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Time Witnesses: A Conscientious Objection To War

"I refuse on moral and rational grounds to take part in any military activity or to assist the military machine in any way. I believe that the method of War is wrong and futile. Might is not Right but it is illogical to attempt to prove it by means of force. I cannot and will not kill, or help in the killing of human beings I do not know and with whom I have no quarrel...''

Arthur Pay took the courageous and moral step of registering as a conscientious objector at the outset of World War Two.

For other stories of the effects of war on civilians please visit timewitnesses.org/

I thought it might be an idea to record what I actually did as a Conscientious Objector (usually shortened to just 'conchie') in the second of the series of wars to make the world safe for democracy.

I was born on 3rd October 1915 and up to the time I was about 14 years of age, I had very little idea of politics, nor much idea of other nations of the world.

In 1931 at the age of 16 I read that famous book "The Ragged Trousered Philanthropists". It made a deep impression on me and straightway I joined the Labour Party, and a few months after, the Labour Party League of Youth, and my course was set.

In 1932 after getting my General Schools Certificate and Matriculation Exemption, I started work at Waterlow and Sons as an estimating clerk. It was here that I first met Charlotte Burton, who sat opposite to me, on the other side of the desk, and with whom I fell in love and eventually married. Fortunately she shared my views and politics.

During this period I joined the Peace Pledge Union and various other anti-war movements, and I remember attending a meeting at Kingsway Hall run by an organisation called the United Front which incorporated all the Left Wing groups opposed to War, during which there was squabbling and fisticuffs on the platform and in the audience. This was only quelled by the Red Flag being played on the organ, whereupon everybody stopped scrapping - but only until the end of the music, when they were at it again immediately.

At the outbreak of war I registered as a conscientious objector. It was several months before I was summoned to appear before a Tribunal at the Law Courts to give reasons for my objections, and by this time many of my age-group had entered one of the three Services and been involved in the hostilities that occurred when the British Army was pushed out of Europe and France capitulated.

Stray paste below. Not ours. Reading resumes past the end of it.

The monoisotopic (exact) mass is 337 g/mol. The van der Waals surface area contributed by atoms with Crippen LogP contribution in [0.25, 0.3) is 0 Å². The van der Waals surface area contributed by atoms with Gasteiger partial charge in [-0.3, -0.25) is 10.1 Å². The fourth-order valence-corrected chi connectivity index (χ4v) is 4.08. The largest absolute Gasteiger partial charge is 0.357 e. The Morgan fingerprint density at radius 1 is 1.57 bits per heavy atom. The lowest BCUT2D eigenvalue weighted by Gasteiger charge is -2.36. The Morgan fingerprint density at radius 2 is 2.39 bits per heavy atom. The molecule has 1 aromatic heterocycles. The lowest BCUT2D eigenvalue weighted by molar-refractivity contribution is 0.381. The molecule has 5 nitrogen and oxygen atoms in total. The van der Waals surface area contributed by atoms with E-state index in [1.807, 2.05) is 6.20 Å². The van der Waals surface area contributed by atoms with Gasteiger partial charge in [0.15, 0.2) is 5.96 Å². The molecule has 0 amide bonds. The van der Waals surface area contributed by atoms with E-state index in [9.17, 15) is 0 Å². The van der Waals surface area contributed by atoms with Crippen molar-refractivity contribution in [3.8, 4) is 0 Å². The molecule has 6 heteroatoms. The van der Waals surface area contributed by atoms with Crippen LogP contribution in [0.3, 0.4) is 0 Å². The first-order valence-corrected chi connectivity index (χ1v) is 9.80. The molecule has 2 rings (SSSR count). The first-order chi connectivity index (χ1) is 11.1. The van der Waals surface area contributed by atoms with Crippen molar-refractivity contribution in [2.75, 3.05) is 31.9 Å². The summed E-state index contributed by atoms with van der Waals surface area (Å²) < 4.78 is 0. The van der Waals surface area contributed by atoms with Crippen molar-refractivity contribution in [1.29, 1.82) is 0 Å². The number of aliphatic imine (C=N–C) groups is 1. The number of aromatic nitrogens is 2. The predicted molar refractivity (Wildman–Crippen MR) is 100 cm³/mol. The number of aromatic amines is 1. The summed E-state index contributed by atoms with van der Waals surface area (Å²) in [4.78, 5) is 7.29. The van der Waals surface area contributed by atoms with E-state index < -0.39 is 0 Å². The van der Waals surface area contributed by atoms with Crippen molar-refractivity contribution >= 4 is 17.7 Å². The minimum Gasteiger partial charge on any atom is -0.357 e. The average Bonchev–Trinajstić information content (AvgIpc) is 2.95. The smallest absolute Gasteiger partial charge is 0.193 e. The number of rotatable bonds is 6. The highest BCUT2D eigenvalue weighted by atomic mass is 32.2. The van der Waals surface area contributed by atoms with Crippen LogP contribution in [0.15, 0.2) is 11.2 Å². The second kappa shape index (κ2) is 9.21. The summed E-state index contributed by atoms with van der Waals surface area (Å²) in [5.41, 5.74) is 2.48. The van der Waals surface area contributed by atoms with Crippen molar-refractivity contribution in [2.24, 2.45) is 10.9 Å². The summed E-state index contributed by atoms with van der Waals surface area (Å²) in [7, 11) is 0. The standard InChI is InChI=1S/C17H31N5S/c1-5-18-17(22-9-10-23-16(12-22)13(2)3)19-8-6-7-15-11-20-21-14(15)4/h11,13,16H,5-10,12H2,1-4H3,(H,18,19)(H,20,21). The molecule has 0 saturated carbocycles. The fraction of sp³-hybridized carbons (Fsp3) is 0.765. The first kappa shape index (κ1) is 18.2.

I attended the Tribunal in August 1940. My position so far as the war was concerned is possibly best illustrated by my submission on the form, as follows:-

"I refuse on moral and rational grounds to take part in any military activity or to assist the military machine in any way. I believe that the method of War is wrong and futile. Might is not Right but it is illogical to attempt to prove it by means of force. I cannot and will not kill, or help in the killing of human beings I do not know and with whom I have no quarrel

Since I realise that the War is actually in progress and that people are likely to be killed and injured, I am prepared to assist them to keep out of danger and help them if they are injured by serving in the ARP or the AFS as they are at present constituted; but I will not in any circumstances resign my right to judge and act according to that which I know is right.

I believe my objection to be a conscientious one, since ostracism, imprisonment or any penalty will not alter my determination to do that which is right. I have held and expressed these views for the past seven years."

The decision of the Tribunal was that I should remain in my occupation at Waterlows or take up work in connection with the land. I was promptly sacked by Waterlows.

After a visit to the Labour Exchange I was directed to the Huntingdon War Agricultural Committee and cycled down to Huntingdon to start work in September 1940.

I was first sent to a group of men who were occupying an isolated and derelict old farmhouse at Yaxley Fen, and who were collecting and burning twitch grass that had overgrown the whole of the farm area during the period between the wars. The grassand roots had to be raked out of the fine black earth andthere was so much dust and smoke involved that everybodyworked with cloths round their heads to filter off the muck.There were about twelve of us and we slept on straw palliasses on the upper floor of the empty farm house.

There was no running water or electricity, only earth closets - in short, it was very primitive. One very scruffy old man was delegated to cook for us, and I recall that he kept an old pickle jar for his convenience during the night when we all slept in the same room. He threw his nightly efforts out of the window in the morning. We washed in water from rain butts and had to wait to strain off the mosquito larvae after they had been killed off with soap, before we could make our ablutions.

After a few days of this very primitive living, I was taken from the gang and sent to Elton Hall Stables with five other conscientious objectors. This place was much more comfortable, with electricity and running water, and you could shop in the village. The company was also more congenial as we had all objected tomilitary service, although it seems on very different grounds. Therewere religious objectors, a vegetarian who wouldn't kill anything,including insects or bacteria and a communist who tookthe fact that Russia was not involved to prove that the war was therefore a capitalist war.

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